After 40 years of procrastination and tolerant apathy, it finally looks like the Netherlands is prepared to legalize and regulate cannabis.
As most people are aware, Amsterdam has enjoyed a thriving cannabis “coffeeshop” industry for decades. While the rest of the world was demonizing pot, the Dutch Kingdom was busy solidifying itself as the de facto cannabis capital of the world — a global destination where cannabis enthusiasts can toke-up in peace.
But the existence of these establishments has long been a grey area of the law. Coffeeshops are legally allowed to sell up to five grams of cannabis to anyone 18 or over, but there is no legal method for these cannabis institutions to source their products.
Further to that challenge, establishments are not permitted to store more than 500 grams of pot on the premises at any given time, and cultivators are not allowed to grow more than five plants. These restrictions make running a large marijuana business a challenge to say the least.
This glitch in the system has been coined as the “backdoor problem” in the Netherlands, where the front door dealings are perfectly legal, but the owners break the law to get their products on the shelves.
As marijuana freedoms continue to spread across the globe, there are now countries that have greatly surpassed the Original Gangsters of pot in Amsterdam, but the reformers in the government are looking to change that. The opposition party Democrats 66 (D66) in the Netherlands Government drafted potential legislation in September to legalize large-scale cannabis cultivation to supply licensed retail marijuana businesses.
The framework was backed by the Green Left Party (GroenLinks), The Socialist Party (PvdD) and The Dutch Labour Party (PvdA). The only group that has shown reluctance in the past — the one in power — is the People’s Party for Freedom and Democracy (VVD). Backed by their leader, Prime Minister Mark Rutte, the VVD have been vehemently against cannabis reform in the past. The PM commented on this in 2014, saying that adopting the “Colorado model” was out of the question.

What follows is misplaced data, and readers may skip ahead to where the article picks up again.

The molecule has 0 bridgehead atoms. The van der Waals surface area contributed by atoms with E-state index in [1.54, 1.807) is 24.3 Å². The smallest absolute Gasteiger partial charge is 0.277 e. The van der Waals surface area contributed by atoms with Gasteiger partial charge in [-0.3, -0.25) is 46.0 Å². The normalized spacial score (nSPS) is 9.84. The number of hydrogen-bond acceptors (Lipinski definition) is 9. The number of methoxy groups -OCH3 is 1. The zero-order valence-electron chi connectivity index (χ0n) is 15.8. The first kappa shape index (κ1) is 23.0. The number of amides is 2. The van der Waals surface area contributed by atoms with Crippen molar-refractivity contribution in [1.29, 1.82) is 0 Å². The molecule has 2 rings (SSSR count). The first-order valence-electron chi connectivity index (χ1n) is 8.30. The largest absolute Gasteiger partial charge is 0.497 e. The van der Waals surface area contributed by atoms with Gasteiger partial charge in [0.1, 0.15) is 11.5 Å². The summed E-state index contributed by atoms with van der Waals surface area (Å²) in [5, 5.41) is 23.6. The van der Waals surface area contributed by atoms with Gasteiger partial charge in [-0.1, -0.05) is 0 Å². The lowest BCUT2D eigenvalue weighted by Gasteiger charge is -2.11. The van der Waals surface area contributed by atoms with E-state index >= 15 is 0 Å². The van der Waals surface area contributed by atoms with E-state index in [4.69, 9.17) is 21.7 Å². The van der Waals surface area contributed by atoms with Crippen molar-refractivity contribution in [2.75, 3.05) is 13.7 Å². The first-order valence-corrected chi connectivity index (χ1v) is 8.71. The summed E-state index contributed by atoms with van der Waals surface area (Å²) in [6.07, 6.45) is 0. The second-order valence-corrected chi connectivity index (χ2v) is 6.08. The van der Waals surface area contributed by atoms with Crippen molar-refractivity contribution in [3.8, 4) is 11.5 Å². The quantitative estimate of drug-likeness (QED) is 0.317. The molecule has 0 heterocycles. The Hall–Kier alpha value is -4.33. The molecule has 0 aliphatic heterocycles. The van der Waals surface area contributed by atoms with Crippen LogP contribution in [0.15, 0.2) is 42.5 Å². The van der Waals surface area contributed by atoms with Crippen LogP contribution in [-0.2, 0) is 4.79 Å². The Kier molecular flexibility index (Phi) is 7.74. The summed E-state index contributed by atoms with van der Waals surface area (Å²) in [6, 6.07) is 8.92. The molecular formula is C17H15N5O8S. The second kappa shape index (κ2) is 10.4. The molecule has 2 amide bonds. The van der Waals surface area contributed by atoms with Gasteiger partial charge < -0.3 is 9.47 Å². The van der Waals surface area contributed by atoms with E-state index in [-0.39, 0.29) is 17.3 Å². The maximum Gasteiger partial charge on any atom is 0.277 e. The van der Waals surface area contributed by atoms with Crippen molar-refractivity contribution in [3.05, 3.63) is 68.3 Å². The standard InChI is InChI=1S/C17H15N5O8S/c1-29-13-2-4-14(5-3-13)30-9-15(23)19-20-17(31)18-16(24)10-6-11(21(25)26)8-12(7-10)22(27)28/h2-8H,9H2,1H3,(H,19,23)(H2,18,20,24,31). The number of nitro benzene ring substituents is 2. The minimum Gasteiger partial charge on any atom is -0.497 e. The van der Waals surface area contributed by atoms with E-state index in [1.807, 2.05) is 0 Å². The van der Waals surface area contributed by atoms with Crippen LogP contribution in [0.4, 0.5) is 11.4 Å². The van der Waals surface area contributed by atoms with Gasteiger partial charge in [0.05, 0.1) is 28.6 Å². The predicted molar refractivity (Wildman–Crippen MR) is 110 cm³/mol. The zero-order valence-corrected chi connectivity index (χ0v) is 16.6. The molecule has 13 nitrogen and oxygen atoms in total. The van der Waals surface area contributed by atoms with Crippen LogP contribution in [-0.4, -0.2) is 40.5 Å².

Those sentiments have clearly changed at the recent meeting for the VVD, where 80 percent of its members agreed the party should amend its views and consider “smarter regulation” of cannabis. The amendment was adopted within the party framework and cleared an open path for real legislation to previal.
Joachim Helms is the owner of the Green House Coffeeshops chain and the President of the Union of Cannabis Retailers in the Netherlands. In a (translated) interview with public service broadcaster NOS, Helms stated that he heard the VVD wants “nationwide regulatory control.”
He went on to add that the Netherlands should look to the upcoming Canadian model for inspiration, but they should avoid limiting production licenses to big corporations like Canada seems to be doing. Helms feels that smaller growers should be allowed to participate as a way to keep consumers the central focus of the cannabis industry instead of venture capital investors.
Regardless of the shape and size of the potential industry, cannabis reform now has no opposition going into the Dutch General Elections on March 15, 2017. That means after four decades of ignoring the Purple Elephant in the room, they just might have to try some.
(Photo Courtesy of Steven Bostock/Shutterstock)
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